Do The Ends Justify The Means?: Pain and Time in ‘Left to Tell’ and ‘Columbine’
Winston Churchill, former British Prime Minister, argues that instead of having a definitive end, every journey “will stretch out before you an ever-lengthening, ever-ascending, ever-improving path.” When a journey qualifies as “completed,” there is always something that needs to be maintained. Perceptual ideologies are constant reminders of the never ending work that needs to be accomplished to keep a journey from being undone. David Cullen’s Columbine, an in depth account of the 1999 school shooting, and Immaculee Ilibagiza’s Left To Tell, a first person narrative of the Rwandan Genocide, support Churchill’s assertion that the most difficult tasks are rarely ever overcome or accomplished because time cannot mend pain.
Although the means of healing through prayer are specific to one’s self, many turn to their faith as a means to forgive. In the beginning of Left To Tell, the protagonist begs, “Please, God, move them to stop the slaughter. Forgive them” (Ilibagiza 105). The protagonist, Immaculee, has already started her healing process as a means to repair her loss. Although she has already started to forgive, she tries to use her faith in God as an excuse to speed up the process because she does not want to live with the pain. In Columbine, we see this dilemma through the survivors. One survivor states, “ ‘I have no idea how we are going to heal’ “ (Cullen 132). Many characters in this novel also turn to God in their time of crisis. However, they are not looking for a haven, they are looking for answers. They believe God will help alleviate their suffering and allow them to move on with their lives. Towards the end of Left To Tell, Immaculee learns that loss is everlasting when she recalls, “I heard many horrific tales, but made some lasting friendships.” (Ilibagiza 160) She has finally accepted the reality of her journey. Her faith alone is not enough to repair her sorrow because her personal loss will always be with her.
Faith, however, cannot heal all wounds. Those who suffer from mental health conditions, such as severe anxiety and PTSD, understand that they must live with their issues. After the aftermath of the murders, Columbine delves into how “many of the survivors had entered the early stages of post-traumatic stress disorder” (Cullen 152). For the survivors, their painful journeys have only just begun. Their minds cannot properly deal with their ordeals, and thus, create a false reality of constant danger. The author then goes onto explain, “This [PTSD] was something that produced truly profound effects and lasted…a lifetime” (Cullen 153). The survivors individual journeys entail their endless troubles. Those living with PTSD understand how this process does not go away if ignored; it is something one must deal with head on. In Left To Tell, Immaculee faces a very similar type of trauma: “Our anxiety about the killers’ return was constant mental and physical torture” (Ilibagiza 84). Especially in this case, the protagonist’s problems are ongoing. They cannot simply be solved with the wave of a wand and require delicate attention and care. This attention is time consuming, making one’s journey to reach their goal much longer.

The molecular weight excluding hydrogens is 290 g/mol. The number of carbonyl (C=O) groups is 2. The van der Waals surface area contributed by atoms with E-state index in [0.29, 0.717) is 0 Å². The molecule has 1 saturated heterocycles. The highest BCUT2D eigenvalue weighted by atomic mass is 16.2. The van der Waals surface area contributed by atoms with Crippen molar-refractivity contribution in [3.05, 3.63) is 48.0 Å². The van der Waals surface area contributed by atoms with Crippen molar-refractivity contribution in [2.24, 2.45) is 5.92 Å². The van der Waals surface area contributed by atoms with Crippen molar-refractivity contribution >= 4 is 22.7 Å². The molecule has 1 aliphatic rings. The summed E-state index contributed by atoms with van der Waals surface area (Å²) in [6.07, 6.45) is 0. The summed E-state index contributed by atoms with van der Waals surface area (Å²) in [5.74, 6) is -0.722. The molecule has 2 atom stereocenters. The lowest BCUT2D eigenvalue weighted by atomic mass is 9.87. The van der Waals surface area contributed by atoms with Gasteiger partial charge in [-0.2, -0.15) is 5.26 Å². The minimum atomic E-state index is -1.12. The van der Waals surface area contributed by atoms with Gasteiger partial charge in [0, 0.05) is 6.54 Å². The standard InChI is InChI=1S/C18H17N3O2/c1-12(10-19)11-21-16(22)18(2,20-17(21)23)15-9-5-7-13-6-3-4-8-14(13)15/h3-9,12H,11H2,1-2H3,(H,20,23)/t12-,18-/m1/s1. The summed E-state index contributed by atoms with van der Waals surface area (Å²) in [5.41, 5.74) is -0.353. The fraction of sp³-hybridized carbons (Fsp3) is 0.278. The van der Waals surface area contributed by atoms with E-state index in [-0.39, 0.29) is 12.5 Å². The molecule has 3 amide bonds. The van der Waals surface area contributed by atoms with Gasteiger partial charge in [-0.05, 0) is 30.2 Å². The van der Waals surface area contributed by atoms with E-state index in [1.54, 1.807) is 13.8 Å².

For humans, memory acts as a constant in an ever-changing world. Some, however, would much rather be able to forget. In Left To Tell, we see this when Immaculee says, “I ran my fingertips across the tear-stained works and knew that I’d never be able to read this letter without crying” (Ilibagiza 152). With her brother dead, this letter serves as a constant reminder of what she has lost. She would like to forget, but this momento triggers a visceral response. Immaculee, pondering life, then wonders, “How many years – how many generations – would it take…How long for our wounded hearts to heal, for our hardened hearts to soften?” (Ilibagiza 179). In this instance, memory is the obstacle that Immaculee faces because the memories of the genocide prohibit her from moving forward. Another haunting memory from Columbine is recalled by one the faculty members that survived the shooting when he calls, “No one had ever covered them [massacre victims]. Years later, he shuddered at the memory.” (Cullen 108) Because he cannot forget this memory, it acts as a deterrent from his own self growth; it actively blocks positive progress. Memories associated with traumatic events hinder a person’s rehabilitation making the road to recovery much more daunting.
Both Cullen’s Columbine and Ilibagiza’s Left To Tell do well in asserting how the path one must complete to succeed is endless. Through faith, mental health, and faith, we are shown the obstacles one must endure on this path. Both novels are excellent examples of how many factors, such as memory, mind, and faith, play into how quickly humanity may move on from tragedy.